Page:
I’ve grown up with dogs, but this is of course the first time I’ve raised and trained a dog all on my own, and many of the techniques I’m trying are different from what I grew up with. This training exercise took maybe fifteen or twenty minutes, so it was not time intensive at all. I had maybe one more lesson dedicated to “go kennel” and have been reinforcing it at random moments each day in addition to when I actually need to crate him for some reason. I know he understands it because he doesn’t really like going into his kennel, but will do it when commanded (even if it sometimes takes two or three tries).

I waited about four or five days until I was sure he had “go kennel” down cold before I moved on to the next lesson. I’ll write about that one tomorrow or so.

1 Comment February 10, 2010

peanut butter puppy breath

For a long, long time, my vision of the ideal life has included a dog. In fact, though I have two cats and love them completely, I have always considered myself first and foremost to be a dog person. But getting a dog never seemed to be right for so many reasons. It was space, it was time, it was travel, it was work, it was relationship status – excuses, or perfectly good logical reasons, seemed infinite. I was even on the verge of getting a puppy a couple of times, but something always happened at the last minute to change it and I didn’t mind so much.

But over the last several months, my interest in getting a dog had escalated into full-on puppy fever. I cruised Craigslist ads on a daily basis – not just in my hometown, but in all surrounding areas as well. I researched dog breeds and decided I NEEDED a vizsla, and then decided what I really needed was just a short-haired brown dog with floppy ears of any breed.

And then a friend of mine started posting pictures of their accidental litter of puppies on Facebook. And then I found myself obsessed with the one I liked to call “the little brown guy.” And then, well…it’s kind of a long story, but I got really hormonal over the course of a week or so and ended up trying to convince Seth that it was puppy time. Seth insisted that it was not, in fact, puppy time, and that I shouldn’t make major life decisions while hormonal. And then we had this whole big thing about it where it became clear to him that I really, really wanted a puppy – no, wait, THIS puppy – and he told me I should get it even if he wasn’t pro-puppy, because he’d support me, and I was convinced getting the puppy would ruin our relationship, which is pretty great, and he was convinced that if I DIDN’T get the puppy it would ruin our relationship, and OMG drama drama drama and basically, in case you haven’t heard, I have a puppy now. WE have a puppy now.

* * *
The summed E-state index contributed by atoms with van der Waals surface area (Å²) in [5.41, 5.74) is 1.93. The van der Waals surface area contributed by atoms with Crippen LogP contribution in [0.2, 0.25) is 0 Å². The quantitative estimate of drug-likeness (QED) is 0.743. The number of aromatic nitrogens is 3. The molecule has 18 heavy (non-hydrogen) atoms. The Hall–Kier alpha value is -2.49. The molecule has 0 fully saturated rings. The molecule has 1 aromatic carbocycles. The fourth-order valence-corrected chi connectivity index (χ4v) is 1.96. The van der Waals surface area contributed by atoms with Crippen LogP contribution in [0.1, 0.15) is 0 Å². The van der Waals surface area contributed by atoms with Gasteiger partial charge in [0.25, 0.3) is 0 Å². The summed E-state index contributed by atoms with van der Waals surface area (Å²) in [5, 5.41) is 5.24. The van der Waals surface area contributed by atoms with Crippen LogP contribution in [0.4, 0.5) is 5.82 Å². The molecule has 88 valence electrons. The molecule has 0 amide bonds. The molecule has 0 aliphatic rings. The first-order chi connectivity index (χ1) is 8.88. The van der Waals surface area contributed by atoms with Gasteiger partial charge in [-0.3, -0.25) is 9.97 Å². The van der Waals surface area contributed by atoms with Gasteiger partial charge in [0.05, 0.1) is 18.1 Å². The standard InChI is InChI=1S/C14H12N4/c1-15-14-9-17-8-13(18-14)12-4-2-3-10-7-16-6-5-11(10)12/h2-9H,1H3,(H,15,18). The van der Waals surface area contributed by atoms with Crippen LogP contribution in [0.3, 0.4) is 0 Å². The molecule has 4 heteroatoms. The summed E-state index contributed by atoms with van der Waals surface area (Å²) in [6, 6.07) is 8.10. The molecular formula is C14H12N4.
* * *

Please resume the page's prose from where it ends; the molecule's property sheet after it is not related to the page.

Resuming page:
His name is Bean. He’s a mix between a lab and a German shorthaired pointer, with some springer spaniel thrown in there somewhere. He’s going to end up being way the hell bigger than we thought, which means I’m probably going to have to move out of my townhouse at some point. He is super duper adorable and brilliantly smart and awesome, except when he’s being a psychotic holy terror or a complete dumbass. So far the ratio is mostly manageable. He likes to chew on stuff and he loves peanut butter in his Kong and he loves his human mom and dad and we love him back.

Seriously, Seth and I have both turned out to be total suckers for this puppy. We took him to Petsmart and let him pick out his own bed. We spend a ridiculous amount of time pointing out his adorableness and smartness to each other. We take an obnoxious number of pictures of him sleeping or nomming on his chewy thing or whatever.

Puppies are hard work, and I’m usually pretty wiped out from chasing him around the house and letting him in and out and in and out and in and out and so on. And I have had a couple of moments where I wondered what the hell I was thinking, getting a puppy right now.

But most of the time, when I think about it at all, I think about how quickly we got to the point where I can’t imagine life without him.

2 Comments February 8, 2010